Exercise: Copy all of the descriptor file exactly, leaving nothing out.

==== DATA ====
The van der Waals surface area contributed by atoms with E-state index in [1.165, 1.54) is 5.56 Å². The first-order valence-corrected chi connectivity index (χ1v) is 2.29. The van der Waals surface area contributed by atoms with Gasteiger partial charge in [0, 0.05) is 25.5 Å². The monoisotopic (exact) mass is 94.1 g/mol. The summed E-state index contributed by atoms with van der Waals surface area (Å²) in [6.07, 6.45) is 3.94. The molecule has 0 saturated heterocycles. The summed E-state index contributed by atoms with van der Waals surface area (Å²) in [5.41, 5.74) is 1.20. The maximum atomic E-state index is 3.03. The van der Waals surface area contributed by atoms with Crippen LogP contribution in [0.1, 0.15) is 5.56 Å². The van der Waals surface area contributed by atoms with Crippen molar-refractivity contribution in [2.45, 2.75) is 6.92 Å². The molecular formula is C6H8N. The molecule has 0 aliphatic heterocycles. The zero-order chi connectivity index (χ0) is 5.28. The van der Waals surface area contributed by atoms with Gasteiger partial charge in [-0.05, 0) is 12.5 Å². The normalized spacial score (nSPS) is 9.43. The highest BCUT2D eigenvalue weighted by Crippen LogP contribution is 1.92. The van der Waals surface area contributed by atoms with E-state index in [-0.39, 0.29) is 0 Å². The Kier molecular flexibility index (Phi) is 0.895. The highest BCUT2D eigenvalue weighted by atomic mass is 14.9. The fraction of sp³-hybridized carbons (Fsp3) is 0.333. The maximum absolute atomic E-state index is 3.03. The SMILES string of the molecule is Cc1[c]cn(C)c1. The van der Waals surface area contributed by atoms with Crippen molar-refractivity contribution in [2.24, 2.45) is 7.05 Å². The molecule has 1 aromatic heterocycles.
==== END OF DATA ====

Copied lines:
The van der Waals surface area contributed by atoms with E-state index in [1.165, 1.54) is 5.56 Å². The first-order valence-corrected chi connectivity index (χ1v) is 2.29. The van der Waals surface area contributed by atoms with Gasteiger partial charge in [0, 0.05) is 25.5 Å². The monoisotopic (exact) mass is 94.1 g/mol. The summed E-state index contributed by atoms with van der Waals surface area (Å²) in [6.07, 6.45) is 3.94. The molecule has 0 saturated heterocycles. The summed E-state index contributed by atoms with van der Waals surface area (Å²) in [5.41, 5.74) is 1.20. The maximum atomic E-state index is 3.03. The van der Waals surface area contributed by atoms with Crippen LogP contribution in [0.1, 0.15) is 5.56 Å². The van der Waals surface area contributed by atoms with Crippen molar-refractivity contribution in [2.45, 2.75) is 6.92 Å². The molecular formula is C6H8N. The molecule has 0 aliphatic heterocycles. The zero-order chi connectivity index (χ0) is 5.28. The van der Waals surface area contributed by atoms with Gasteiger partial charge in [-0.05, 0) is 12.5 Å². The normalized spacial score (nSPS) is 9.43. The highest BCUT2D eigenvalue weighted by Crippen LogP contribution is 1.92. The van der Waals surface area contributed by atoms with E-state index in [-0.39, 0.29) is 0 Å². The Kier molecular flexibility index (Phi) is 0.895. The highest BCUT2D eigenvalue weighted by atomic mass is 14.9. The fraction of sp³-hybridized carbons (Fsp3) is 0.333. The maximum absolute atomic E-state index is 3.03. The SMILES string of the molecule is Cc1[c]cn(C)c1. The van der Waals surface area contributed by atoms with Crippen molar-refractivity contribution in [2.24, 2.45) is 7.05 Å². The molecule has 1 aromatic heterocycles.